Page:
A metronome gives us an external way to track time.
Can you reliably clap every 1.5 seconds for a minute?
Can you reliably clap every 0.75 seconds for a minute?
Can you do that while trying to hit a tricky chord change?
I think it's fair to say that you can't do that. That's why you need a metronome.
A fundamental part of music is timing, the timing of the notes that you play is just as important as the notes themselves.
A metronome helps you get your timing 100% right, every single time.
If you are not using a metronome, then your timing might be fairly good, but it's not going to be tight. It's just not possible.
Now, using a metronome can be mentally fatiguing. So if you haven't used one before, try using it for 5 minutes a day and build it up from there.
I guarantee that, if you start using a metronome every day, even just for a few minutes, you are going to start seeing real improvements in your playing.
You can use a free metronome on google (just search for "metronome"), or download an app called "Soundbrenner" which is also free. You can get cheap electric metronomes for $15 on Amazon.
If you really hate the sound of a metronome, then use a drum machine / drum loop - it achieves the same thing as a metronome.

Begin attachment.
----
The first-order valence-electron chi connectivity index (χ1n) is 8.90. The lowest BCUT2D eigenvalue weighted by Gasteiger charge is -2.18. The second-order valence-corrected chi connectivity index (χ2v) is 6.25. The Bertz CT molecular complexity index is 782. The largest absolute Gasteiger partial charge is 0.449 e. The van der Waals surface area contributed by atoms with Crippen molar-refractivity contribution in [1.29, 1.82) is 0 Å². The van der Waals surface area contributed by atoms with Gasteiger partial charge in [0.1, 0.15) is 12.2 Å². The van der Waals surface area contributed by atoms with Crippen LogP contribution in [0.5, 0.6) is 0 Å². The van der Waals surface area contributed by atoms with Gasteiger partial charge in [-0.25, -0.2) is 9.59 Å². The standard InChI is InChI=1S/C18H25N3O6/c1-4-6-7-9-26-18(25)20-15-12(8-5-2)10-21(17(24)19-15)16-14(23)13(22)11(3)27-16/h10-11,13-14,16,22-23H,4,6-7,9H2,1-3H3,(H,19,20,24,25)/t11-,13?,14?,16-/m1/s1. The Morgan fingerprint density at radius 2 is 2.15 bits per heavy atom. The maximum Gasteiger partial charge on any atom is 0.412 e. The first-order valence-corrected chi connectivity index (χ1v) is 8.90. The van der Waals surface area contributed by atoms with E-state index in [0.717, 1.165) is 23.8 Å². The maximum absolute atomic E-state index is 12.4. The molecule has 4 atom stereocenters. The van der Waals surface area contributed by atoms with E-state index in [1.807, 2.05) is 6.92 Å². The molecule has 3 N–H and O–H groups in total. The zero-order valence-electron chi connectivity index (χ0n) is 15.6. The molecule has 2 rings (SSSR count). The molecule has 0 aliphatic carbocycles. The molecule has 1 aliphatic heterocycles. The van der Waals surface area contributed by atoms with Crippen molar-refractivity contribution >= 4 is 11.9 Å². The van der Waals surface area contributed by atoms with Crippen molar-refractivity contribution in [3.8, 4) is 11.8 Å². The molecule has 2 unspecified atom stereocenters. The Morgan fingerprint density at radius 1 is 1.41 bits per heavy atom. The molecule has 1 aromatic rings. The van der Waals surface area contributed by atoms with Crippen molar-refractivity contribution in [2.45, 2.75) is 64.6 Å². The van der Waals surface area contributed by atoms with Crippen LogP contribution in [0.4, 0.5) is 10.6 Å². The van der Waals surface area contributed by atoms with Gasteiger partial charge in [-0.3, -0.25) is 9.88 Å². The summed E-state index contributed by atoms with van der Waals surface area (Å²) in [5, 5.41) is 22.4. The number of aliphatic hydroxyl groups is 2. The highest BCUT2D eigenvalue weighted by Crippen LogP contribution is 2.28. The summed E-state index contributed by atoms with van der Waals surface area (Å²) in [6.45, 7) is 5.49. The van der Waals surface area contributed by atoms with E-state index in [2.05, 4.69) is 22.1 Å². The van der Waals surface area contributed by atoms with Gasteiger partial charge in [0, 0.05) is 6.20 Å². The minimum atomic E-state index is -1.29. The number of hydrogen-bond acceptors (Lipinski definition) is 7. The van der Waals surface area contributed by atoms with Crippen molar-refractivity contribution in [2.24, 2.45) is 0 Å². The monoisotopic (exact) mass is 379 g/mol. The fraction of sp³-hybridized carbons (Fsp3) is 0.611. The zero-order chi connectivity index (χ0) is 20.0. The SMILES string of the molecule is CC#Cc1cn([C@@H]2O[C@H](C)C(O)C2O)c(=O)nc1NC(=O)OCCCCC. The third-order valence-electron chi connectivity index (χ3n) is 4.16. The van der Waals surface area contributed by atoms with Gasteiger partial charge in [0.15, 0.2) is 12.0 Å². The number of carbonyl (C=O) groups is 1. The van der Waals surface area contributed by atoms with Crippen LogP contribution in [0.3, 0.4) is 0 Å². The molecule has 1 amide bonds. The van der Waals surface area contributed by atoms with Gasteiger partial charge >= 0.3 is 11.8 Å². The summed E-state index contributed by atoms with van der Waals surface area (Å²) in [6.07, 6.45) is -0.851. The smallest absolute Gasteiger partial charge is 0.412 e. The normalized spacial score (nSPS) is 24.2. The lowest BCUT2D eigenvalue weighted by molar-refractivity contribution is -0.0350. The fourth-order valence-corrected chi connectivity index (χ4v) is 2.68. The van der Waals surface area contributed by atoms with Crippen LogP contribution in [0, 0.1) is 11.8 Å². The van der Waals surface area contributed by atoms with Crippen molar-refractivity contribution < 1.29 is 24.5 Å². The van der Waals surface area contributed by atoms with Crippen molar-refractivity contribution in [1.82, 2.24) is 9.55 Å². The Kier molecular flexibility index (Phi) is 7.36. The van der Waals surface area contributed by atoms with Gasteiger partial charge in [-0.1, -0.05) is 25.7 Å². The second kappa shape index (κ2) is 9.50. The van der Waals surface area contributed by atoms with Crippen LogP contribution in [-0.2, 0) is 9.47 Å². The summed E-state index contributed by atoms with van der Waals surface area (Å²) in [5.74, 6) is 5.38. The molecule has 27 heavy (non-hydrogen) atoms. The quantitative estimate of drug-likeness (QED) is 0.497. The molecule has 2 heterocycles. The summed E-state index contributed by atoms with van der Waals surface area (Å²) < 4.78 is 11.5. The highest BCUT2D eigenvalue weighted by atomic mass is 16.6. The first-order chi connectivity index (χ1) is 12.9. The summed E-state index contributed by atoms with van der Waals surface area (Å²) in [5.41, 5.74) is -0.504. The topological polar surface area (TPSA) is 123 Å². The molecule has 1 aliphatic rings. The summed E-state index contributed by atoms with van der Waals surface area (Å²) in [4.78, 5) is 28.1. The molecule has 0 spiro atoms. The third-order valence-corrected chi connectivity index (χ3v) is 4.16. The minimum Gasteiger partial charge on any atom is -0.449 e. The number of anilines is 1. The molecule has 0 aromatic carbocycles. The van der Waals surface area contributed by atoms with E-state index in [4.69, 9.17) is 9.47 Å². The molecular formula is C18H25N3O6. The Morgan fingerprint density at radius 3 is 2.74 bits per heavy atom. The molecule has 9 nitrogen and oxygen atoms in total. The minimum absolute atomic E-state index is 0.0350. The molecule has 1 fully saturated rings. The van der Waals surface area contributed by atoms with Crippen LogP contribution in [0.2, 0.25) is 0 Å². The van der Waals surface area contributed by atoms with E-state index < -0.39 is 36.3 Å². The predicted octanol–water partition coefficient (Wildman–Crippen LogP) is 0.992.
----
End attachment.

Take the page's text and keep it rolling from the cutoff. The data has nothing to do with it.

Fundamentally, metronomes allow you to not only improve your accuracy (which is the foundation of speed), but they also help your brain "process time" and "think faster" with respect to fast music.
They're a vital tool - start using yours today!
3: Are your eyes letting you down?
Don't worry - I'm not advocating you stop using your eyes! But, they can hinder your progress...
Here is the principle behind this practice tip: The mind can focus on one thing quite easily. Focussing on several things is harder.
This principle is something I hope we can all agree on.
Part of the reason that practising music is challenging is because our brain has to do a lot of things at once. We have to listen to a metronome, use that information to anticipate the next beat of the metronome, and as if that wasn't enough, use that information and play the guitar.
Scientists have done MRI scans of people playing an instrument and the human brain lights up like a Christmas tree - playing an instrument is very taxing on the brain (This is also part of the reason playing music is so emotionally rewarding, but that's a topic for another day).
This is also why it's so important to focus when practising. You wouldn't try and read a book while practising guitar...